You may have been tricked by my deceptive outward appearance into thinking that I am one of those well-adjusted types– the type that would like to be acceptable in society. This false impression could have been caused by the fact that I have lately taken to tucking in my shirts and wearing decent trousers.

I am so sorry about the misunderstanding, but I only wear pants and a tie is so that they don’t kick me out of public places that I need to enter for purposes of doing my job. Essentially, deep within, I am still a slob. Here, inside, my soul doesn’t give a shit.

The other weekend I was invited to Silk Oxygen by a generous PR firm to attend the a media launch of the publicity campaign to inform you, the huddled masses, of the imminent arrival of British Reggae band UB40.

But before that…

I live in a semi-rural third world village on the border of Kireka and Bweyogerere. To get to civilisation, where I work, I have to tread the beaten path to the taxi stage.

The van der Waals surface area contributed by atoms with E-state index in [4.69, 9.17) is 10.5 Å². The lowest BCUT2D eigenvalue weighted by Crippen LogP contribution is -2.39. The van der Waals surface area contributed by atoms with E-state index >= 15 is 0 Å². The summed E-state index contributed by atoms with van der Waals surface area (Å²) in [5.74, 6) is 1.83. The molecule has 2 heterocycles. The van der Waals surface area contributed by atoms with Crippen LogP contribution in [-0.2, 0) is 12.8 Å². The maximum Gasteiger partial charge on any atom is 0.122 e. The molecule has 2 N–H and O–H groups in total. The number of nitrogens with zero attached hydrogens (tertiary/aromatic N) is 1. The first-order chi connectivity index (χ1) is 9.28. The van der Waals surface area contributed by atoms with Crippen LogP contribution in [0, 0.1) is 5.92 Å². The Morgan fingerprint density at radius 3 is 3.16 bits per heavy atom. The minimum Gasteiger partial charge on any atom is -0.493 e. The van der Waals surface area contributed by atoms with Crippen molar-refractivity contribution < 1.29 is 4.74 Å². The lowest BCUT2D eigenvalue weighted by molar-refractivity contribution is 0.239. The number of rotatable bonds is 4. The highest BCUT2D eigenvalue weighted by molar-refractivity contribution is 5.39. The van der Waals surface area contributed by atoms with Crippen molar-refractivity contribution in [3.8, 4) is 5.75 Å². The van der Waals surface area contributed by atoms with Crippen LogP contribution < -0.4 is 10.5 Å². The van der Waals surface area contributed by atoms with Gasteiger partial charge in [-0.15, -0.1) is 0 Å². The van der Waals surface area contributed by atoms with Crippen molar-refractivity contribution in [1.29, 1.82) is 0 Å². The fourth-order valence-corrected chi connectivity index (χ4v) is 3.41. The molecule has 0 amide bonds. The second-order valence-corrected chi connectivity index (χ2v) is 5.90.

That path is very very dangerous—it is either a tumultuous river of flowing dust and I kid you not this dust is so heavy and vigorous that it moves to attack you —or it is a treacherous waves of mud that gravitate to shoes and trouser hems.

In a bid to reduce on the horror my workmates will undoubtedly suffer if they see me arrive at the office after walking through the slough of despair, I do two things. I have a deal with Kaziro shoeshine outside the office. When I get to work, I pass him my shoes and he cleans the Kireka off them.
The second thing I do is I roll up my trousers. I roll them up out of reach of the mud, then roll them down when I get to the taxi.

On this Casual Friday, I got to work and suffered through the allotted toil and strife, until sevenish, time for my glamorous event at Silk Oxygen. While there, I was selected by your favourite radio presenter, The Fat Boy, to battle it out with Beena Baby and Brenda Nanyonjo in a quiz for the grand prize of 30k airtime.

You can see me totally kicking their asses in the picture below.

My moment of glory was tarnished however, when I saw the full set of photos the next day.

The entire day no one thought they should tell me that I had forgotten to roll my jeans back down?